[svlug] enterprise linux?

J C Lawrence claw at kanga.nu
Fri Jul 18 12:04:54 PDT 2003


On Fri, 18 Jul 2003 11:00:54 -0700 (PDT) 
Gordon Vrololjak <gvrdolja at nature.Berkeley.EDU> wrote:

> I was wondering how everyone feels about enterprise linux from Redhat,
> is it worth the extra money?  

I'm rather unimpressed with it.  At the Linux level its a back-rev RH
product with a couple kernel patches for Oracle thrown in.  Nothing to
write home about, and very little that's worth the $$$ as the kernel
patches are OSS.  If paid Oracle support is significant to you, then it
could be interesting, but that's a poor and tenuous argument at the best
of times, let alone the worst.

> Are there other more supportive distributions for large servers?  

Define "large" and define "supportive".

> What about using a desktop distribution and customizing it to optimize
> for your uses yourself?

At the general level there are five points on which to make the choice:

  1) Processor specific optimisations.

  2) Kernel configuration, especially as regards proprietary binary-only
  or limited-availability modules.

  3) Commercial support constraints (ala Oracle's "RH only").

  4) Customisation for your specific task/domain (eg ClusterKnoppix).

  5) Ease of administration, maintenance, and deployment.

My tendency is to consider the last, #5, as particularly and
overwhelmingly interesting.  Depending on your tasks and activities,
YMWV.  Figure out your costs and needs first.

  ObNote: Based on the above logic I use Debian.

> This is sort of new to me as I got used to buying one license and with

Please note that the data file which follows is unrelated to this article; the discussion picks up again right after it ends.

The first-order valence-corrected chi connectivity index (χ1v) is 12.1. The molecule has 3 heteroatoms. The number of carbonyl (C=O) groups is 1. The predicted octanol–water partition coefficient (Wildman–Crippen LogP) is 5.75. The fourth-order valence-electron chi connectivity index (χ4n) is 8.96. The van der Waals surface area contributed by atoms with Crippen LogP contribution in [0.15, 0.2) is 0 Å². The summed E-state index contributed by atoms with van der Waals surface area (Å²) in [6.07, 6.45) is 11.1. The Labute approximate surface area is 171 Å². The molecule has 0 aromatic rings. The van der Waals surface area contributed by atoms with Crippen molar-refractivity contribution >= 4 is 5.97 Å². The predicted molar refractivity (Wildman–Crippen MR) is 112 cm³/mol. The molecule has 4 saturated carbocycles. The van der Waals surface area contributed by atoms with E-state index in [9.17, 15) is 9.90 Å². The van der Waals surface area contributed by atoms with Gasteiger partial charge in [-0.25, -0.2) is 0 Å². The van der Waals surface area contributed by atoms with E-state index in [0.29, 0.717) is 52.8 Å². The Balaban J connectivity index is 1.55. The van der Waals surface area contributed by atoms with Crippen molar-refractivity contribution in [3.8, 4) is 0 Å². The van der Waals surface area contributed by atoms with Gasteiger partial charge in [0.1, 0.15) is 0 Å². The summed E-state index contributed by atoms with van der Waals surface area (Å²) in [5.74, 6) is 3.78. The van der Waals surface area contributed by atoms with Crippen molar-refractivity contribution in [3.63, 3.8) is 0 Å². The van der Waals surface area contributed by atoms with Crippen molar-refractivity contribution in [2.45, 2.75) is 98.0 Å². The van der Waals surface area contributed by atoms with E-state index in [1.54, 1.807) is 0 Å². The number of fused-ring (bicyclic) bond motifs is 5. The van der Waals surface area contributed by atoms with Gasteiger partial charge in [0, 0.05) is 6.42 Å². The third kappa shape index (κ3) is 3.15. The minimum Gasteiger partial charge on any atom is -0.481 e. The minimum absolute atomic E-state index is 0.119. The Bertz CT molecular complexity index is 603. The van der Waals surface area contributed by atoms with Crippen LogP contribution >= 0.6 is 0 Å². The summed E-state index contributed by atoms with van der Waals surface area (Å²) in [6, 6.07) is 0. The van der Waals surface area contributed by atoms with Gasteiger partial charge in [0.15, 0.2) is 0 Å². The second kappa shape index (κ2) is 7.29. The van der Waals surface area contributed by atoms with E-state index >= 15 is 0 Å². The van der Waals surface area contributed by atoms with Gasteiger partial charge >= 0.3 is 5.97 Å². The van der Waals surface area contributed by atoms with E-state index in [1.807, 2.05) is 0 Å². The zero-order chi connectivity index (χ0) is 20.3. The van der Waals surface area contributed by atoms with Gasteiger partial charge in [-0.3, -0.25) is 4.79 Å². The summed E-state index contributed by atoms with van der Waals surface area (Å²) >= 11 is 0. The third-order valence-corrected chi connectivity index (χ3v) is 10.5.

> open source, you can just install it on many machines. Now I'm
> assuming I'd have to a license for each server?

RH could make this more clear than they do.  

No, you don't.  The Enterprise editions are just standard Open Source
Linux with some extra Open Source kernel patches, a few build options,
and some certification work done by various vendors.  With the possible
exception of the clustering tools on Advanced Server (I don't recall
their licenses), there's nothing on those CDs you couldn't build
yourself, and there are no restrictions on installations.

> Does the enterprise editions follow the open source movement at all?

Yes, slowly.

> With each distribution doing heavy customizing to optimize speed,
> performance, and security (according to their website sales
> propaganda)...

In the vast majority of cases that propaganda is a flat-out lie.
There's little to no optimisation, and there's no precious little
performance work that goes into any commercial distribution: they can't
afford the complexity and installation incompatibility and support
problems it would raise.  The RH Enterprise and Mandrake flavours vary
this slightly, but mostly in uninteresting ways (eg RH's kernel patches
which you can apply as well).

> .. do they hide the customizations and configurations and not allow
> you to meddle with it?

No.

-- 
J C Lawrence                
---------(*)                Satan, oscillate my metallic sonatas. 
claw at kanga.nu               He lived as a devil, eh?		  
http://www.kanga.nu/~claw/  Evil is a name of a foeman, as I live.




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